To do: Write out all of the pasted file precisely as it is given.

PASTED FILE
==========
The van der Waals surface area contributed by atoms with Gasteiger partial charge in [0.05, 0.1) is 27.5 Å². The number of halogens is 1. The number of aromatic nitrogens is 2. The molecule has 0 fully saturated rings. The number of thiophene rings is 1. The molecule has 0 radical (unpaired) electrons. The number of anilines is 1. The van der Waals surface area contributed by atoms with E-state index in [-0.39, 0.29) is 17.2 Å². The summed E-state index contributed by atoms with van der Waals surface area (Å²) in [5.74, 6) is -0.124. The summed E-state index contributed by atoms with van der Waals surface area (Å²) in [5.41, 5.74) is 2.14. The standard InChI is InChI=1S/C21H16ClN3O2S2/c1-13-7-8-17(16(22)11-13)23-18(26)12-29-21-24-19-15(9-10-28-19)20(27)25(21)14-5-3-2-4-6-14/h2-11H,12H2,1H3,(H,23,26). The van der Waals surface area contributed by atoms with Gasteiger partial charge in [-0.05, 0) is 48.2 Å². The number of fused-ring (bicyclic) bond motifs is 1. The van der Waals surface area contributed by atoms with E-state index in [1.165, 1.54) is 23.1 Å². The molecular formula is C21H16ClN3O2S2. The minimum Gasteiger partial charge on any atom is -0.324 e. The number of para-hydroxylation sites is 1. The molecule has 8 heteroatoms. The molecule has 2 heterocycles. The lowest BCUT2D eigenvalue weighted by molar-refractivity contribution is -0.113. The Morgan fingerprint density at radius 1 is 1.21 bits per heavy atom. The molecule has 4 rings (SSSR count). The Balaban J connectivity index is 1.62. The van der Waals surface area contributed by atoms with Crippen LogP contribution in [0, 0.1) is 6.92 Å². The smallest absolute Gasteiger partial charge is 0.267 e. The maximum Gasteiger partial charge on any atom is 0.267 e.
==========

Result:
The van der Waals surface area contributed by atoms with Gasteiger partial charge in [0.05, 0.1) is 27.5 Å². The number of halogens is 1. The number of aromatic nitrogens is 2. The molecule has 0 fully saturated rings. The number of thiophene rings is 1. The molecule has 0 radical (unpaired) electrons. The number of anilines is 1. The van der Waals surface area contributed by atoms with E-state index in [-0.39, 0.29) is 17.2 Å². The summed E-state index contributed by atoms with van der Waals surface area (Å²) in [5.74, 6) is -0.124. The summed E-state index contributed by atoms with van der Waals surface area (Å²) in [5.41, 5.74) is 2.14. The standard InChI is InChI=1S/C21H16ClN3O2S2/c1-13-7-8-17(16(22)11-13)23-18(26)12-29-21-24-19-15(9-10-28-19)20(27)25(21)14-5-3-2-4-6-14/h2-11H,12H2,1H3,(H,23,26). The van der Waals surface area contributed by atoms with Gasteiger partial charge in [-0.05, 0) is 48.2 Å². The number of fused-ring (bicyclic) bond motifs is 1. The van der Waals surface area contributed by atoms with E-state index in [1.165, 1.54) is 23.1 Å². The molecular formula is C21H16ClN3O2S2. The minimum Gasteiger partial charge on any atom is -0.324 e. The number of para-hydroxylation sites is 1. The molecule has 8 heteroatoms. The molecule has 2 heterocycles. The lowest BCUT2D eigenvalue weighted by molar-refractivity contribution is -0.113. The Morgan fingerprint density at radius 1 is 1.21 bits per heavy atom. The molecule has 4 rings (SSSR count). The Balaban J connectivity index is 1.62. The van der Waals surface area contributed by atoms with Crippen LogP contribution in [0, 0.1) is 6.92 Å². The smallest absolute Gasteiger partial charge is 0.267 e. The maximum Gasteiger partial charge on any atom is 0.267 e.